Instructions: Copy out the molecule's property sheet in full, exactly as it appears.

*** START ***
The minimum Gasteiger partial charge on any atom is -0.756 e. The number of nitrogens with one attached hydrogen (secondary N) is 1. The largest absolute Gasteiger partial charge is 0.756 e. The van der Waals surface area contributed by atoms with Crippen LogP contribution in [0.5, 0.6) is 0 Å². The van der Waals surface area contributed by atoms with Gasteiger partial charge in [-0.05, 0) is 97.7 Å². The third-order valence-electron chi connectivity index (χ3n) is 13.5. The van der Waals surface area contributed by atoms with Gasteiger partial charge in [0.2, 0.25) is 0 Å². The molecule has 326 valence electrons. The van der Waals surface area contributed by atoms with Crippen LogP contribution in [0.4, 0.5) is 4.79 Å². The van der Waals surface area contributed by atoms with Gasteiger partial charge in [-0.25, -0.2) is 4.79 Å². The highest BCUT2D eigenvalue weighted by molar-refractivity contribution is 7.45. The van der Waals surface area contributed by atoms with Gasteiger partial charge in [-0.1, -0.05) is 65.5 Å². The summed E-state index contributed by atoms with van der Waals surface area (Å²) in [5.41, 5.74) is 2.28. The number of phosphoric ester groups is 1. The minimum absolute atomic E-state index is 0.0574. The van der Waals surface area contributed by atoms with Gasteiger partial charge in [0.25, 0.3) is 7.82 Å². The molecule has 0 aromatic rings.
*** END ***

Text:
The minimum Gasteiger partial charge on any atom is -0.756 e. The number of nitrogens with one attached hydrogen (secondary N) is 1. The largest absolute Gasteiger partial charge is 0.756 e. The van der Waals surface area contributed by atoms with Crippen LogP contribution in [0.5, 0.6) is 0 Å². The van der Waals surface area contributed by atoms with Gasteiger partial charge in [-0.05, 0) is 97.7 Å². The third-order valence-electron chi connectivity index (χ3n) is 13.5. The van der Waals surface area contributed by atoms with Gasteiger partial charge in [0.2, 0.25) is 0 Å². The molecule has 326 valence electrons. The van der Waals surface area contributed by atoms with Crippen LogP contribution in [0.4, 0.5) is 4.79 Å². The van der Waals surface area contributed by atoms with Gasteiger partial charge in [-0.25, -0.2) is 4.79 Å². The highest BCUT2D eigenvalue weighted by molar-refractivity contribution is 7.45. The van der Waals surface area contributed by atoms with Gasteiger partial charge in [-0.1, -0.05) is 65.5 Å². The summed E-state index contributed by atoms with van der Waals surface area (Å²) in [5.41, 5.74) is 2.28. The number of phosphoric ester groups is 1. The minimum absolute atomic E-state index is 0.0574. The van der Waals surface area contributed by atoms with Gasteiger partial charge in [0.25, 0.3) is 7.82 Å². The molecule has 0 aromatic rings.